The Thank You Report

In a blog on January 4 I listed some New Year’s resolutions for fund raisers and church leaders. Number three on the list was:

Say thank you more. There is no excuse for ingratitude in churches and non-profits. Most well-run non-profits get A's for gratitude, but churches are, to be blunt, awful. We think folks are supposed to give and that excuses us from extending common courtesy. For me this means getting a list of our top 20 givers and making thank you phone calls in January. I know the top 20 donors may not be our most sacrificial givers, but it beats what most of us do which is nothing. 

That is what I said I would do back at the beginning of the year. Here is my report.

I called 19 of our most generous people at church. I did not ask our bookkeeper for the amount each had given. I just wanted the list of our top givers. And by the way, I had never done this before. It felt a little weird the first couple of times, but I warmed up to it pretty quickly.

Each phone call began the same way. “This is an official phone call from the preacher.” Then I said, “I want to thank you for your financial generosity to church in 2015. We could not have done it without you.” Sometimes I said something about we thank people for using all sorts for gifts and I simply wanted to thank them for their gift of generosity. Other times I apologized for not thanking them more.

I began the call in this somewhat funny way because I wanted them to know this message was from me personally. I was not calling for someone else—the board, the elders, or the deacons. I wanted them to hear that the preacher was thanking them, not somebody else.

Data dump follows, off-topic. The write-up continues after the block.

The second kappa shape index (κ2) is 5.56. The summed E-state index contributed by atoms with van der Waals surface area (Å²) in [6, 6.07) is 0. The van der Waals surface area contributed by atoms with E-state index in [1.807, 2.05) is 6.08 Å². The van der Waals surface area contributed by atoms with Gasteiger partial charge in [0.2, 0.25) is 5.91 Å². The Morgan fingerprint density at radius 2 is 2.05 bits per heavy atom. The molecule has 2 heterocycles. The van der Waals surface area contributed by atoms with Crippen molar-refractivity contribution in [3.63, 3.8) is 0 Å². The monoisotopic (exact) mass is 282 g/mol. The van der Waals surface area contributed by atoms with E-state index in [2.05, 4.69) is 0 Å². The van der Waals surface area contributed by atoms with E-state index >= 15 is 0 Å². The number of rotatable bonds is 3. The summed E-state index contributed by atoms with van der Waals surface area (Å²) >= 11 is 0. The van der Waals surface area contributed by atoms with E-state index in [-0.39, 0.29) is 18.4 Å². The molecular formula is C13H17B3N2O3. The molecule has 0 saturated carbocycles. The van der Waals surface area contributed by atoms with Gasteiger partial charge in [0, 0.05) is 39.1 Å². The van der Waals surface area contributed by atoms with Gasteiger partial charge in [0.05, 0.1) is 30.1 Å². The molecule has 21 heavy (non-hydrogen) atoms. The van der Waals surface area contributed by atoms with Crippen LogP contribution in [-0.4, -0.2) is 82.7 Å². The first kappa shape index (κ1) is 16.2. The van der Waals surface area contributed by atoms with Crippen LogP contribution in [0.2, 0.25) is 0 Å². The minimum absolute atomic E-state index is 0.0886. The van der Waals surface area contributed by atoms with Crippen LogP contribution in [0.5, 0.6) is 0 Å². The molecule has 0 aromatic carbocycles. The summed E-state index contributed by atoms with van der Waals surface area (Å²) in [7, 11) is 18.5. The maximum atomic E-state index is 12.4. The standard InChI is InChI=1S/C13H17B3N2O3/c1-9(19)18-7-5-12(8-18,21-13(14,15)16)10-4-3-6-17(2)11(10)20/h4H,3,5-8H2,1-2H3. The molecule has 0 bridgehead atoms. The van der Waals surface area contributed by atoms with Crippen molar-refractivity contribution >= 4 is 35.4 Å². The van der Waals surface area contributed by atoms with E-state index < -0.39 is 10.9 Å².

The response? They were grateful. One person apologized for not doing more. Apparently he had given more in the previous year, a fact I did not know. And then a couple said they were simply doing their duty. But overall the response was the same across the board. They were genuinely touched that I had called them.

People like to be thanked.

So should we thank people for “doing their duty?”

Let me answer this way. I do any number of things out of a sense of duty, from taking the garbage up to the street to visiting hospitals to cleaning up the yard. (The last task I do as little as possible.) Anytime my wife thanks me it makes me feel good. And when a church member expresses gratitude to me for stopping by after surgery, it gladdens me. I don’t do it to hear them say thank you, but it is nice nevertheless.

So yes, we thank people for doing what they ought to do. I mean come on. Tons of folks don’t do what they should. Your church and mine is full of them. We should be jumping up and down with joy for those in our midst who do their duty.

Will I do this again? Yes. In fact, I already have another list of folks to call. And I will stick with the same hokey opening line, “This is an official phone call from the preacher.”

Thank you.  Two of the best words in the English language.